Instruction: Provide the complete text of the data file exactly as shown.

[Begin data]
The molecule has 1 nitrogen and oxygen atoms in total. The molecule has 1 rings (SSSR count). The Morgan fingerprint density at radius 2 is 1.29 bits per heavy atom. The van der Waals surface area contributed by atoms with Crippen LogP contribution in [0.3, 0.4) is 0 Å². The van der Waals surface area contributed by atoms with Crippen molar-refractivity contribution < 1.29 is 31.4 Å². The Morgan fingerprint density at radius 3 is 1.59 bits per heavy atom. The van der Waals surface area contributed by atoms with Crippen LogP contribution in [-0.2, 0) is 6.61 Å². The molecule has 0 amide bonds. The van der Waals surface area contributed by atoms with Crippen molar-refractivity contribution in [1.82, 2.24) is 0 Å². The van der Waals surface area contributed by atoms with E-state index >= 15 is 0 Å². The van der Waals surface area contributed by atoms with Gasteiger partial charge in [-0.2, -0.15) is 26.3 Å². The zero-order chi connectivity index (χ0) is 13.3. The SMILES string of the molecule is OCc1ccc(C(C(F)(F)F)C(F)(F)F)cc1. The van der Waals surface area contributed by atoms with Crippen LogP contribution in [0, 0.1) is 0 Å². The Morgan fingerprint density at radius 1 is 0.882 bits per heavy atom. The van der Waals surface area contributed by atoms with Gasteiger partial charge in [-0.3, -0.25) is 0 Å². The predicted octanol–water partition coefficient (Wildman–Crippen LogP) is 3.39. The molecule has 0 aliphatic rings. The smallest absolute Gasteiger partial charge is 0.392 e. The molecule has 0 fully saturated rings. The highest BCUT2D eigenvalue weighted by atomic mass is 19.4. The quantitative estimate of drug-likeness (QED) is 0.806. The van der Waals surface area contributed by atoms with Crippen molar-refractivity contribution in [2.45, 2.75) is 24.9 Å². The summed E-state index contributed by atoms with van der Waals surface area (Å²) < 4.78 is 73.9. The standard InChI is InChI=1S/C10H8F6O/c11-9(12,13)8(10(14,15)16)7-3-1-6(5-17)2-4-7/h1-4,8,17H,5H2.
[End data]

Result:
The molecule has 1 nitrogen and oxygen atoms in total. The molecule has 1 rings (SSSR count). The Morgan fingerprint density at radius 2 is 1.29 bits per heavy atom. The van der Waals surface area contributed by atoms with Crippen LogP contribution in [0.3, 0.4) is 0 Å². The van der Waals surface area contributed by atoms with Crippen molar-refractivity contribution < 1.29 is 31.4 Å². The Morgan fingerprint density at radius 3 is 1.59 bits per heavy atom. The van der Waals surface area contributed by atoms with Crippen LogP contribution in [-0.2, 0) is 6.61 Å². The molecule has 0 amide bonds. The van der Waals surface area contributed by atoms with Crippen molar-refractivity contribution in [1.82, 2.24) is 0 Å². The van der Waals surface area contributed by atoms with E-state index >= 15 is 0 Å². The van der Waals surface area contributed by atoms with Gasteiger partial charge in [-0.2, -0.15) is 26.3 Å². The zero-order chi connectivity index (χ0) is 13.3. The SMILES string of the molecule is OCc1ccc(C(C(F)(F)F)C(F)(F)F)cc1. The van der Waals surface area contributed by atoms with Crippen LogP contribution in [0, 0.1) is 0 Å². The Morgan fingerprint density at radius 1 is 0.882 bits per heavy atom. The van der Waals surface area contributed by atoms with Gasteiger partial charge in [-0.3, -0.25) is 0 Å². The predicted octanol–water partition coefficient (Wildman–Crippen LogP) is 3.39. The molecule has 0 aliphatic rings. The smallest absolute Gasteiger partial charge is 0.392 e. The molecule has 0 fully saturated rings. The highest BCUT2D eigenvalue weighted by atomic mass is 19.4. The quantitative estimate of drug-likeness (QED) is 0.806. The van der Waals surface area contributed by atoms with Crippen molar-refractivity contribution in [2.45, 2.75) is 24.9 Å². The summed E-state index contributed by atoms with van der Waals surface area (Å²) < 4.78 is 73.9. The standard InChI is InChI=1S/C10H8F6O/c11-9(12,13)8(10(14,15)16)7-3-1-6(5-17)2-4-7/h1-4,8,17H,5H2.